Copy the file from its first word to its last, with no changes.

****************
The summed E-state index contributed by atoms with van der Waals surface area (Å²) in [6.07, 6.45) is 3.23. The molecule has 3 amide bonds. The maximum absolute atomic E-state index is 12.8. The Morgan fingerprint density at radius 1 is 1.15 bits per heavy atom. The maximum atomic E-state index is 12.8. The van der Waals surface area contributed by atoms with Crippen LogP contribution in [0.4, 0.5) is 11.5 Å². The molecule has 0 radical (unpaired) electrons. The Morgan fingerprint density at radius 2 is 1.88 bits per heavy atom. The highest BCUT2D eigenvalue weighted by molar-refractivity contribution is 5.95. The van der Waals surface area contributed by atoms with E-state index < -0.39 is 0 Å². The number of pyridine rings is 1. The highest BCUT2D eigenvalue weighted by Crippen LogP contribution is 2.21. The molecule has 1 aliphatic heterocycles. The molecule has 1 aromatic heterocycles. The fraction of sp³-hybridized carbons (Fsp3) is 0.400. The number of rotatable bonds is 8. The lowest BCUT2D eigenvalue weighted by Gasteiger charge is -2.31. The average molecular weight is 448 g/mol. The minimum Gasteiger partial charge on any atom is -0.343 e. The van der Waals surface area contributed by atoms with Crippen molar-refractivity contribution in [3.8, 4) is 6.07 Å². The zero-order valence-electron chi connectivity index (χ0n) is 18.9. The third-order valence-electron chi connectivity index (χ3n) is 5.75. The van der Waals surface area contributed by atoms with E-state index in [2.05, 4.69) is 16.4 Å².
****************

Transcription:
The summed E-state index contributed by atoms with van der Waals surface area (Å²) in [6.07, 6.45) is 3.23. The molecule has 3 amide bonds. The maximum absolute atomic E-state index is 12.8. The Morgan fingerprint density at radius 1 is 1.15 bits per heavy atom. The maximum atomic E-state index is 12.8. The van der Waals surface area contributed by atoms with Crippen LogP contribution in [0.4, 0.5) is 11.5 Å². The molecule has 0 radical (unpaired) electrons. The Morgan fingerprint density at radius 2 is 1.88 bits per heavy atom. The highest BCUT2D eigenvalue weighted by molar-refractivity contribution is 5.95. The van der Waals surface area contributed by atoms with E-state index < -0.39 is 0 Å². The number of pyridine rings is 1. The highest BCUT2D eigenvalue weighted by Crippen LogP contribution is 2.21. The molecule has 1 aliphatic heterocycles. The molecule has 1 aromatic heterocycles. The fraction of sp³-hybridized carbons (Fsp3) is 0.400. The number of rotatable bonds is 8. The lowest BCUT2D eigenvalue weighted by Gasteiger charge is -2.31. The average molecular weight is 448 g/mol. The minimum Gasteiger partial charge on any atom is -0.343 e. The van der Waals surface area contributed by atoms with Crippen molar-refractivity contribution in [3.8, 4) is 6.07 Å². The zero-order valence-electron chi connectivity index (χ0n) is 18.9. The third-order valence-electron chi connectivity index (χ3n) is 5.75. The van der Waals surface area contributed by atoms with E-state index in [2.05, 4.69) is 16.4 Å².